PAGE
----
But that’s then no longer a technical conversation. And there was a recent study F-Secure conducted [with Omnisperience] that showed that emotional intelligence is increasingly important for CISOs in communicating with stakeholders. And that the idea of that purely technical role of a CISO is sort of becoming obsolete. Does that match what you’re seeing?

Chani: Yeah, let me give you a bit of background about that. So I think I’ve been in the industry now I’m coming to about 19 years in the IT industry. So I came from IT background.

I always practiced…if you watch my TEDx Talk, you will see how I grew up. And I have had the approach where you prepare for the worst and hope for the best. And so I apply that in security as well, and also the zero trust approach. And that’s, that’s how I’ve been as a child, that’s what I’ve been taught to do. Trust no one. I think that’s growing up as a kid and my father was a police officer, he was always very protective. And for me, security is kind of natural. And I try and do the same thing when it comes to companies.

Some of the frustrations I’ve had being in this industry was that lot of the problems at workplace happened, lack of leadership, lack of confidence, lack of self-esteem. And that comes from not understanding yourself.

So if people can’t understand what they’re going through, their feelings, they won’t be able to react, respond to situations properly. Sometimes ego gets in the way, sometimes their own insecurities get in the way. Now, when you don’t know how to respond to things properly, things can go wrong. Conflicts can happen.

Then looking at empathy and compassion, where you need to be able to understand the other person’s perspective or put yourself in their shoes. If you don’t learn how to do that, then you don’t understand the other people. So how do you manage relationships then?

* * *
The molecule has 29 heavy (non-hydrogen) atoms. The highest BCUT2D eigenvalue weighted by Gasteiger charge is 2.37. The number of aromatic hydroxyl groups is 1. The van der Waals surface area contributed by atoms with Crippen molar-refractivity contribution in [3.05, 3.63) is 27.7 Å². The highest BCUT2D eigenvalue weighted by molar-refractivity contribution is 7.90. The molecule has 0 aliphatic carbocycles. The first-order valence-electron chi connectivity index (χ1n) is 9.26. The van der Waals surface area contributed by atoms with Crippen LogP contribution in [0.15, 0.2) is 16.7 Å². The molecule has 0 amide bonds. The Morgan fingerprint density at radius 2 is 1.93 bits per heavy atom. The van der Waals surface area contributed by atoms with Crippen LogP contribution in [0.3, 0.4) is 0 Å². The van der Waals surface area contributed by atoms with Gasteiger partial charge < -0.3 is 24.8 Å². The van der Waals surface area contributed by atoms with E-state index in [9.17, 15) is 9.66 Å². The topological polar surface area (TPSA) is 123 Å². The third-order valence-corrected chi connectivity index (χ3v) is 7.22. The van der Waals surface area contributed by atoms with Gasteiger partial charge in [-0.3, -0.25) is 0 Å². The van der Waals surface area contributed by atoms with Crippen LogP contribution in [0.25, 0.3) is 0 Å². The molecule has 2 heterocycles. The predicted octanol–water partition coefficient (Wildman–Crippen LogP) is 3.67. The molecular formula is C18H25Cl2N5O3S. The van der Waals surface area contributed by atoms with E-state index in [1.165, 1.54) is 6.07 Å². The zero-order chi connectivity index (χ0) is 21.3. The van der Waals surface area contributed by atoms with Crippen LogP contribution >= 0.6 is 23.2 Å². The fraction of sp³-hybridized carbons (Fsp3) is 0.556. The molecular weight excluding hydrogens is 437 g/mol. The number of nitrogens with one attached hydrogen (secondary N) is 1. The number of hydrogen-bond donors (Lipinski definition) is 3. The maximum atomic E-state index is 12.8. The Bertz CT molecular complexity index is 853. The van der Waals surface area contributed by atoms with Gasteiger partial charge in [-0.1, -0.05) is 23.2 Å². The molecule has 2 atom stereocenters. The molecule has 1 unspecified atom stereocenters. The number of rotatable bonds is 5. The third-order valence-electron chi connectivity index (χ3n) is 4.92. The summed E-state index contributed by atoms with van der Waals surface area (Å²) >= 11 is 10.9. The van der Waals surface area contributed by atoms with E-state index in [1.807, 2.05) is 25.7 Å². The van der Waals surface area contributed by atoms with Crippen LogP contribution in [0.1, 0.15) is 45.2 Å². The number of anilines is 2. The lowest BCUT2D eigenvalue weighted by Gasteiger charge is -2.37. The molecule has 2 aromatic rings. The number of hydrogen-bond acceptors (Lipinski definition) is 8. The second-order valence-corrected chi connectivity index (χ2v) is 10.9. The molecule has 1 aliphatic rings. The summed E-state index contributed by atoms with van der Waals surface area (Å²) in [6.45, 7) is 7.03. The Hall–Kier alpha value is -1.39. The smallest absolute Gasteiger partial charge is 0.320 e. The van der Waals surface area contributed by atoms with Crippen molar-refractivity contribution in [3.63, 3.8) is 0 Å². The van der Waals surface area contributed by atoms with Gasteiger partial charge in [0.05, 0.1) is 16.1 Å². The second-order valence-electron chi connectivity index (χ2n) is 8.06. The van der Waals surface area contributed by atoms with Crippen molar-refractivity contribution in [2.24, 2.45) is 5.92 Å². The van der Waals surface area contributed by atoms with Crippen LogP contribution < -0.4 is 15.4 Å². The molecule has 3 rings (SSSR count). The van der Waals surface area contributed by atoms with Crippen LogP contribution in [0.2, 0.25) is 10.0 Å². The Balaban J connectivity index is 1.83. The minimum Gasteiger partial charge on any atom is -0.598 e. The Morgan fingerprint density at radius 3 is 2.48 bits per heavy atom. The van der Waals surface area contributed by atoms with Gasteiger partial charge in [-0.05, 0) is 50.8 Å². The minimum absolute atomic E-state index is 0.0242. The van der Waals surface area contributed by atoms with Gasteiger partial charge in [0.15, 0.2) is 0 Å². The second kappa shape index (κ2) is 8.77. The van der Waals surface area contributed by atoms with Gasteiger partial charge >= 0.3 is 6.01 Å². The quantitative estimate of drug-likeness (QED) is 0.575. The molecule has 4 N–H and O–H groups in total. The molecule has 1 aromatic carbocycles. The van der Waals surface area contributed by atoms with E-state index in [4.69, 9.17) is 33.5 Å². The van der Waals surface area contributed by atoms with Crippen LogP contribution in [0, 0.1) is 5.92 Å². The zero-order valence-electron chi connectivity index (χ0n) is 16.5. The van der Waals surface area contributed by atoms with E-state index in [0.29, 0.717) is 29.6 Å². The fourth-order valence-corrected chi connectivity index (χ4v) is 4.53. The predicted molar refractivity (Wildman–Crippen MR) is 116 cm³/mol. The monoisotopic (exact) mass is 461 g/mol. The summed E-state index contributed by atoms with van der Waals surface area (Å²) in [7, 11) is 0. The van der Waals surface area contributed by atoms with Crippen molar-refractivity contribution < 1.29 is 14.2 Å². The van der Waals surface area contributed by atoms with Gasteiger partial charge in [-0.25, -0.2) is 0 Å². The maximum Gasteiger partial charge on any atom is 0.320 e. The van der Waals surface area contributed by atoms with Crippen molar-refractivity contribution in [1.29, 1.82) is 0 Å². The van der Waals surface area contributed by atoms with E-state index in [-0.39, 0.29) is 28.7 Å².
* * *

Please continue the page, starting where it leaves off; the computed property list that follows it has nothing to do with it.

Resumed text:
Because if someone comes attacking you verbally or whatever, if you’re going to go on defense mode attacking back, not actually trying to find out why is this person reacting this way, why are they saying these things? How do I feel? How am I going to respond to that reaction? Those are really key areas that you need to go into.

So if you don’t understand any of these things, you can’t manage relationships. Our business is all about managing relationships, your customer relationship, your staff, your stakeholders, all of that.

That is emotional intelligence. Understanding yourself, understanding how to respond to things, understanding how other people feel and managing those relationships. It’s a skill that you can learn, and it’s not something you can just go on a week course like you go on a CISSP bootcamp and then master. It’s a lifetime. Some people get that naturally. Some people don’t.